Throughout our history, American women have stood shoulder-to-shoulder with fighting men, spied on the enemy, protected the fallen, even led troops into battle. Without our women’s active and aggressive participation, this country could never have become what it is today. Women built this land just as men did, cutting down trees and clearing land, killing dangerous animals and sometimes dangerous humans. With such a legacy, it’s no surprise that American women seem a little tougher, a little bolder than most other women.
Hundreds of women can be commemorated for their war efforts. The famous burlesque dancer Josephine Baker, for instance, worked for the French Resistance during World War II as a spy. Clara Barton worked tirelessly to heal wounded soldiers during the Civil War. In World War II, millions of American women went to work in munitions factories to free men for fighting. Without women as camp followers or running farm and businesses, even George Washington’s Continental Army might have failed, and the United States would never have been born.
But not all women were willing to take a secondary or noncombat role. Instead, these women picked up weapons and entered the battle alongside men. Most of these women have been forgotten. A few, however, have been remembered in the footnotes of history.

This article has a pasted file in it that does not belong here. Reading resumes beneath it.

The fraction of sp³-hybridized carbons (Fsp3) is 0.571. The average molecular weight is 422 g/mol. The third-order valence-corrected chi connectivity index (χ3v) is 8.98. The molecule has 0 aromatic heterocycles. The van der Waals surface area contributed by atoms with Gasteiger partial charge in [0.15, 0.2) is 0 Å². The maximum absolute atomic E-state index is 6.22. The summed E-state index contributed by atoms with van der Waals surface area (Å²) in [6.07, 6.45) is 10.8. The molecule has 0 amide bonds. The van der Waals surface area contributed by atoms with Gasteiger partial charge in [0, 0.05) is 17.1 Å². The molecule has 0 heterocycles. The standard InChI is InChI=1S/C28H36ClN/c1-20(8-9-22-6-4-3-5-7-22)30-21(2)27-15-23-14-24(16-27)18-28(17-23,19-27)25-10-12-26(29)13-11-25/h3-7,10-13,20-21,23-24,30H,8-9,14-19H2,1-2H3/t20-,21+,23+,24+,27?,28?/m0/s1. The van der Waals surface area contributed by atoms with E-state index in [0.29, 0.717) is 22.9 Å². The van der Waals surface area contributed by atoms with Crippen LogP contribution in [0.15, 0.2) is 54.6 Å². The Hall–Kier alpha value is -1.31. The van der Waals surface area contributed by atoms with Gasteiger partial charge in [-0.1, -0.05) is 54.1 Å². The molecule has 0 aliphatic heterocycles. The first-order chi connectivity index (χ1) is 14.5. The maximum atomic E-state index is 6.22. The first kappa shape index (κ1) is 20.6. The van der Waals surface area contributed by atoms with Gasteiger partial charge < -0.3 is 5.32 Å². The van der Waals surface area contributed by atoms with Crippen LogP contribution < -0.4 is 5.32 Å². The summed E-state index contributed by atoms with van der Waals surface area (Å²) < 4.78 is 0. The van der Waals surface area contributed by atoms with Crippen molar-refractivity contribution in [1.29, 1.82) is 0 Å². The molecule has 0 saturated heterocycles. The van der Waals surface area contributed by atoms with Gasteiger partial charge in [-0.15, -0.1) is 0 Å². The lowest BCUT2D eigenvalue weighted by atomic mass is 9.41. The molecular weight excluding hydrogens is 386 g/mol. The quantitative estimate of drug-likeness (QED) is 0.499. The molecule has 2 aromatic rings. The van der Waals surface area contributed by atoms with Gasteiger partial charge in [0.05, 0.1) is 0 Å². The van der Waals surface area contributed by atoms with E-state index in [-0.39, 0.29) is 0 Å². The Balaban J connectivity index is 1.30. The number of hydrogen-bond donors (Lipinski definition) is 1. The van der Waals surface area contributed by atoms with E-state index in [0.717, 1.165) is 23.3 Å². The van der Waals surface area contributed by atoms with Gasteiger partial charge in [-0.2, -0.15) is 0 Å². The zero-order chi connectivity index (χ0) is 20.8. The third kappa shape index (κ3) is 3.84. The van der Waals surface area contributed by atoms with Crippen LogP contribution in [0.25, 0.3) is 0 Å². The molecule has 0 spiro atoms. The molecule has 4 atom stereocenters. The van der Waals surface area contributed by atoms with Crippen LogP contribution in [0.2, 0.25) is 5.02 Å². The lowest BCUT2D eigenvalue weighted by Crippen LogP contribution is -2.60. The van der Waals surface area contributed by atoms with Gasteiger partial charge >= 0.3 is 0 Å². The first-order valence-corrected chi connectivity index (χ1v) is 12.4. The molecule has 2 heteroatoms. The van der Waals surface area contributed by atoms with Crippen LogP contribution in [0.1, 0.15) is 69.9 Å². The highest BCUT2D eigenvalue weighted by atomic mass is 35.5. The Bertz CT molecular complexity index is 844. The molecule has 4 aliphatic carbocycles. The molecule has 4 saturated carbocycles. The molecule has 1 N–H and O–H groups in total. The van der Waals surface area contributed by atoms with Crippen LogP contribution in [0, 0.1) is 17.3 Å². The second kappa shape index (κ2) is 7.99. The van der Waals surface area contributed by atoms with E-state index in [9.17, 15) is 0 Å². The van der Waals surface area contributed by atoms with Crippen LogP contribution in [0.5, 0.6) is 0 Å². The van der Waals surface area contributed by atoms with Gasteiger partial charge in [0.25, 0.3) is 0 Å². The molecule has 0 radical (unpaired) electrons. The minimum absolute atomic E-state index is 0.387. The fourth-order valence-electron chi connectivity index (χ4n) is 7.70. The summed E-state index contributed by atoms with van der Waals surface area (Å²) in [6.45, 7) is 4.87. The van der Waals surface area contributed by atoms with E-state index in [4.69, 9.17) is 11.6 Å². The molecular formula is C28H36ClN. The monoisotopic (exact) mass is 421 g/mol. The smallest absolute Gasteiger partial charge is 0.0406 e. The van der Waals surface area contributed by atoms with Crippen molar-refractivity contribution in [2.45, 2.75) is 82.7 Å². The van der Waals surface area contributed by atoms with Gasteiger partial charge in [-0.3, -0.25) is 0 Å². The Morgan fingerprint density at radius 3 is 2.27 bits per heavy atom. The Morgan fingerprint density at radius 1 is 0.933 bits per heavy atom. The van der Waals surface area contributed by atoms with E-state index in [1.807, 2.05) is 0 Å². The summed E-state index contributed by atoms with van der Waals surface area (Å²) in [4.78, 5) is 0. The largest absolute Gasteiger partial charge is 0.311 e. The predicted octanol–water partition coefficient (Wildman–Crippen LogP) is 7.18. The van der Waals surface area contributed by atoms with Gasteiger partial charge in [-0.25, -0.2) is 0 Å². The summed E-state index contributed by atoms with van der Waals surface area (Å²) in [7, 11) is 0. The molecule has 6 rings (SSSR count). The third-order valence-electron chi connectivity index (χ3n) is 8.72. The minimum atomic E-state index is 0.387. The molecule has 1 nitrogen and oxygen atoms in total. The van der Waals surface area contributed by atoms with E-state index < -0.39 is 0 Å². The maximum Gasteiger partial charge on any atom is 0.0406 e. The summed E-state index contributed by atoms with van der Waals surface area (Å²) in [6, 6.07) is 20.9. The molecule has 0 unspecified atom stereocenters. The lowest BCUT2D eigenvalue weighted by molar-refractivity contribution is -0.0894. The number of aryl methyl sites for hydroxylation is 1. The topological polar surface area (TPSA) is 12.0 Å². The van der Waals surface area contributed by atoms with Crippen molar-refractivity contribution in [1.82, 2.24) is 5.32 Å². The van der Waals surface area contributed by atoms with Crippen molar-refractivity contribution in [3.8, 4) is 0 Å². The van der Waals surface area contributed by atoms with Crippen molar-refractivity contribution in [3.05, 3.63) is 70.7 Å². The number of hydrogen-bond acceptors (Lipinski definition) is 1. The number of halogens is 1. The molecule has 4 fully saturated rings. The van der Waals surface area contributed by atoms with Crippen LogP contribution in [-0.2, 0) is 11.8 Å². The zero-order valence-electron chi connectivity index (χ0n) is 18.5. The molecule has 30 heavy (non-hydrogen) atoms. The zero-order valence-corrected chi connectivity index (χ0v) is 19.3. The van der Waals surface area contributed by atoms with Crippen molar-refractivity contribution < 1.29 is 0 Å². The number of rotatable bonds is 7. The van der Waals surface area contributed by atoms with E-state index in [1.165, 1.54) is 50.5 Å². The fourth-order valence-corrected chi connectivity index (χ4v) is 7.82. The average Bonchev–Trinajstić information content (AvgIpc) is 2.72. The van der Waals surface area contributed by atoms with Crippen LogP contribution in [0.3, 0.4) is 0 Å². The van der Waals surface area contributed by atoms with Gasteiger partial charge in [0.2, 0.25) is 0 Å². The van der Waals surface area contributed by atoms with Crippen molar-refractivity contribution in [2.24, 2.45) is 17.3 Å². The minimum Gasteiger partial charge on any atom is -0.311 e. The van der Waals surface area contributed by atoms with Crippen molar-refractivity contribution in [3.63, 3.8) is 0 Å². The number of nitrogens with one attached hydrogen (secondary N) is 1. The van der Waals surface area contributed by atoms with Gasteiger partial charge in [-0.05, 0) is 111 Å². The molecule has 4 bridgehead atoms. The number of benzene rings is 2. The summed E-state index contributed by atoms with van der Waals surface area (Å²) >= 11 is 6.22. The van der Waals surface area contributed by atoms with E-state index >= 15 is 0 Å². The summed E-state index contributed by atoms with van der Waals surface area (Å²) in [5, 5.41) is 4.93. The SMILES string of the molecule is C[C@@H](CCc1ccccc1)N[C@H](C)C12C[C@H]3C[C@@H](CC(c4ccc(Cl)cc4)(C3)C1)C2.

(image is Anne Bonny and Mary Read. Mary Read was British or Dutch, not American. Via Wikimedia Commons)
1. Anne Bonny
Born in Ireland, little Anne Cormac came to Charlestown as a child. She grew up tough, wild, and independent, the perfect mindset for the pirate she became. Anne met Mary Read, another female pirate, when they worked together on Calico Jack Rackham’s crew, and the two female pirates helped terrorize the Bahamas for over two years.
When the British Navy finally caught up with Rackham’s crew, the men were below decks and thoroughly drunk on brandy, the spoils of a recent victory. The women had been left on deck to guard. By themselves, Anne and Mary held off a British warship for a good while, yelling at the men to “come up, you cowards, and fight like men,” even firing pistols into the hold to get the drunk crew’s attention. Their efforts were in vain, and Captain Jonathan Barnet, commissioned by the governor of Jamaica, captured the ship and crew.
In Jamaica, all the pirates were sentenced to hang, though the two women were spared because they were pregnant. Jack, before his hanging, requested to see Anne one last time. According to legend, she said to him, “Had you fought like a man, you need not have been hang’d like a dog.” She refused to speak to him further.
While it is known that Mary died in prison, probably before giving birth to her child, the fate of Anne is a mystery. There is, however, good evidence that her father, a wealthy merchant, bribed her jailers to release her, then sent her to Virginia. Here she married a farmer, had children, told stories about her pirating days, and lived to a ripe old age.